Las Soleras Senior Living in New Mexico fits right into its picturesque location by embracing what makes Santa Fe the art mecca it is.
When you hear someone talk about Senior Living in Santa Fe, what’s the first thing that comes to mind? Probably not the weather. Perhaps it’s the beautiful scenery and the unique architecture — Pueblo Indian-style adobe, sprinkled with Spanish, Italian and Victorian-inspired buildings — or the fact that it’s home to one of the oldest churches in the U.S. You’d be on the right track.
It’s those things — inspiring landscapes, eclectic architecture, and a storied history — that have sculpted (pun intended) the area into the thriving art mecca it is today. And when it comes to Senior Living in New Mexico, Las Soleras Senior Living fits right in.
Art at Its Center
A community for Senior Living in New Mexico just wouldn’t be complete without espousing the culture for which Santa Fe is so well-known. Las Soleras Senior Living is up for the challenge.
“We thought it would be appropriate to team up with local artists to demonstrate, display, and discuss their work with the general public and have it available for residents to enjoy,” says executive director Michael Swanson, who brings 22 years of Senior Living experience to the new Spectrum Community.
During the Grand Opening at Las Soleras Senior Living, the community got a taste of what to expect. Local artists partnered with the senior retirement community and displayed their artwork not only for current and potential residents but also for the general public to view and enjoy.
Among the artists who participated were painter Rick Stevens, well known for his pastels and oils, and the very talented sculptor, Kari Rives (sounds like Reeves). When Swanson first approached her, inviting her to participate in the grand opening, she was thrilled.
Rives demonstrated a technique she calls “throwing slabs.” The artist began with a slab of clay and, as guests looked on, methodically transformed the large piece. Rives likens the technique to hand-tossing a pizza crust, but rather than tossing it into the air, she tosses it against a board. “I use a canvas board, so it doesn’t stick,” she explains. “Each time I throw the slab, I hold a piece or an edge so the clay spirals and stretches, taking on sort of a natural feeling of movement.” Once the clay took on a shape she was happy with, Rives draped the piece over a pre-made round-form mold to dry. Using the kiln back at her studio, Rives says she’ll “fire glass in with the glazes” to create the final product: a birdbath.
Rives brought along her laptop to share images of what the final product looks like and, like Stevens, brought several examples of her work to display.
The displays were the first of what will become a permanent art installation at Las Soleras Senior Living. The goal is not to compete with the gallery an artist is affiliated with, but to work in partnership, providing a venue for artists to gain even more exposure. Swanson says that’s one of the challenges he’s faced while cultivating the art installation concept. “Artists are often tied to a gallery, so we have to create a working relationship not only with the artist but also with the gallery.”
Also proposed: A collaboration with the Institute of American Indian Arts. “Our goal is to have students, on a rotating basis, place their artwork on display at Las Soleras,” says Swanson. Details for the year-round display are still being discussed.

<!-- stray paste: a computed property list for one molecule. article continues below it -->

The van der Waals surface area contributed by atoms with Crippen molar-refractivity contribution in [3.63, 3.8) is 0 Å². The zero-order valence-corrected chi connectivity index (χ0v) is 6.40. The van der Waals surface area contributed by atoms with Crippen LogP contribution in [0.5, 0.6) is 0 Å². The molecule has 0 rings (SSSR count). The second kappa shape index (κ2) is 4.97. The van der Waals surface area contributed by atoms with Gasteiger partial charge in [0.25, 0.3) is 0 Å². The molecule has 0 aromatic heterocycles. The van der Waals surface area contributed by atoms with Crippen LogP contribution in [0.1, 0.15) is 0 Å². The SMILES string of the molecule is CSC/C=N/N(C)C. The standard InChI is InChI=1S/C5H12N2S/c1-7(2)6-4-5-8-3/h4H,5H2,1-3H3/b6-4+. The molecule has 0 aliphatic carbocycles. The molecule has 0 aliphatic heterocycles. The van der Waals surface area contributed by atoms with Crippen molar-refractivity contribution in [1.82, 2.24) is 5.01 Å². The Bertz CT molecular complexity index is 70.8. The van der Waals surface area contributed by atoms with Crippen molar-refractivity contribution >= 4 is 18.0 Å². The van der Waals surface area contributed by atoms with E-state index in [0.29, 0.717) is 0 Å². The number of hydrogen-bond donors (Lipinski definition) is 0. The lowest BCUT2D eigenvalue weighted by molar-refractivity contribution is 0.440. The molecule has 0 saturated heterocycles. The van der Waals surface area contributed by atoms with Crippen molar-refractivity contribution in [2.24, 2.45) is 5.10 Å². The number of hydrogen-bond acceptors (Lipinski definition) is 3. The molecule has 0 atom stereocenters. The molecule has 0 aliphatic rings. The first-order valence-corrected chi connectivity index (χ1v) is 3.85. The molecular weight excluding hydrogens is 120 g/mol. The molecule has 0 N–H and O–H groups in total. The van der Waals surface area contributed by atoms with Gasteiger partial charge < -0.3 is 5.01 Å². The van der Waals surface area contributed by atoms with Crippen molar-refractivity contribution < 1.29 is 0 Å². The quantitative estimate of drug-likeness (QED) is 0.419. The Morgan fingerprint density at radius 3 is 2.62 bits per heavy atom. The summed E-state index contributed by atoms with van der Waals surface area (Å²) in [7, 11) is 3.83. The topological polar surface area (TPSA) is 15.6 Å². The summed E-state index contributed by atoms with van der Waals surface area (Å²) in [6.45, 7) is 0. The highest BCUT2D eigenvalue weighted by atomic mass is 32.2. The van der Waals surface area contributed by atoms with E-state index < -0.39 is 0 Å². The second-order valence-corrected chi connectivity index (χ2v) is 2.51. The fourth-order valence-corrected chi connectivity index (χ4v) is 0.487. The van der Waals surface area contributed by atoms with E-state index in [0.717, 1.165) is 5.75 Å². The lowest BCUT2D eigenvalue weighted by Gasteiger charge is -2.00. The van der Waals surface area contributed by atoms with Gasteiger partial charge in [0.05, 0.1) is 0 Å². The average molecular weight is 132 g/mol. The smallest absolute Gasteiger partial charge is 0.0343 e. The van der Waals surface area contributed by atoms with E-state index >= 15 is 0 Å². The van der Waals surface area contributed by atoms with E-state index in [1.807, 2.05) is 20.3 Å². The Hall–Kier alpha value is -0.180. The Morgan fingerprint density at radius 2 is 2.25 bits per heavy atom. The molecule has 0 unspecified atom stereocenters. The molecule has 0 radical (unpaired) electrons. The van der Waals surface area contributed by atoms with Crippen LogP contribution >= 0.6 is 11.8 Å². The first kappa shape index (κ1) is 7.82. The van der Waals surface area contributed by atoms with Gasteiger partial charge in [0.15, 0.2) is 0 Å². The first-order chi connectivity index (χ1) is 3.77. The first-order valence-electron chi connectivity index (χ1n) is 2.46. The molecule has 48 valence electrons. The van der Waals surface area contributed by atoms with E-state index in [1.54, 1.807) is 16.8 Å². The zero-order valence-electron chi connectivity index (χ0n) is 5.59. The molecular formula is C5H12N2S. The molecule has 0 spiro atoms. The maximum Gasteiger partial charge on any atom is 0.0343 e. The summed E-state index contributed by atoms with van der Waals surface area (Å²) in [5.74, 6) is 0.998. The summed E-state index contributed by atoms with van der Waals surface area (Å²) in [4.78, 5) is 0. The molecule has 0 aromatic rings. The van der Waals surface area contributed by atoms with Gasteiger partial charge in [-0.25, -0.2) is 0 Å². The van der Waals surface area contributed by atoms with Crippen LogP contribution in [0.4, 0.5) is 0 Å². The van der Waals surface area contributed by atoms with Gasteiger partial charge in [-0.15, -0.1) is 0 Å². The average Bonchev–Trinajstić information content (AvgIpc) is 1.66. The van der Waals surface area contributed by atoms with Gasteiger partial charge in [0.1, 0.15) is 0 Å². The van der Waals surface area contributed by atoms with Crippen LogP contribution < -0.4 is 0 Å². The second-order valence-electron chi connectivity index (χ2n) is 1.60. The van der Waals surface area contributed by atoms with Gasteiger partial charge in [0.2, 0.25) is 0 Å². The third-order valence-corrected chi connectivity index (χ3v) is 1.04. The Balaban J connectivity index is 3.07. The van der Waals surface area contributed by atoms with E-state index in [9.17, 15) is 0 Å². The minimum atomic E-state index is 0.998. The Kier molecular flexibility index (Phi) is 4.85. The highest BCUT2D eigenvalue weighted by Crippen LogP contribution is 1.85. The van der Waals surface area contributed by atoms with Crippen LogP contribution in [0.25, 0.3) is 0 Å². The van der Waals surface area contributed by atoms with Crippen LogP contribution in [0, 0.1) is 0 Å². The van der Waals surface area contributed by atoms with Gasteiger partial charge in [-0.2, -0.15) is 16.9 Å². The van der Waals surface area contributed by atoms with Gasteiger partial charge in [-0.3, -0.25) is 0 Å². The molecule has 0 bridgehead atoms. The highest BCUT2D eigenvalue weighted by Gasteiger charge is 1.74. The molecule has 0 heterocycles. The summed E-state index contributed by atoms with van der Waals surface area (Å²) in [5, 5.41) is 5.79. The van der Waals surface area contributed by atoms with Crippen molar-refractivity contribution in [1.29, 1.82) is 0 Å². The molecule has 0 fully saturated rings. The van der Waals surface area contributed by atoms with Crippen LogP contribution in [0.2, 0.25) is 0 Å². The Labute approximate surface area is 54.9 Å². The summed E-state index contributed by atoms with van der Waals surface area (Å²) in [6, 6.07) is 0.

Fearlessness in Life and in Art
All Spectrum communities encourage seniors to live vibrant, active lifestyles. And what better way to BE Involved in a thriving cultural hub than to offer residents different ways to show off (or discover) their own creativity.
“We have art classes active now,” says Swanson. “And as our population grows, I feel strongly that there will be some very talented residents.” This is one of the things that makes Las Soleras Senior Living so unique, Swanson explains. Along with well-known local artists, resident’s artwork may also be displayed throughout the community.
And now, thanks to her love of art and desire to share her experience, Rives has inspired a clay and pottery studio.
“The feedback I got from the people who were considering moving [to Las Soleras] … they were excited. Excited about being able to make something for a grandchild or a child.” In fact, the interest was so overwhelming that Rives was asked “to help outfit a clay studio for the residents to make clay sculptures and to facilitate an art room for them,” she says.
This immediately jumped to the top of Swanson’s must-have list. Rives was so encouraged while participating at the grand opening that she wholeheartedly agreed to host weekly or bi-weekly clay and pottery classes for the residents.
“For the residents, there’s a little bit of fearlessness that’s appropriate for that age: ‘I’m just gonna have fun and see what happens’,” Rives says, “which is a great way to go about clay!”
Unique Senior Living in New Mexico
This art installation is the first of its kind in the nearly 50 Spectrum communities nationwide, and it’s a nice complement to the uniquely designed housing choices called casitas. The wow factor wasn’t lost on seniors looking for a great place to spend their retirement years. “As of the end of February, there’s only one casita still available,” says Swanson.
Surround yourself with art, amazing architecture and sweeping vistas, and make your new home at Las Soleras Senior Living. We can’t wait to meet you!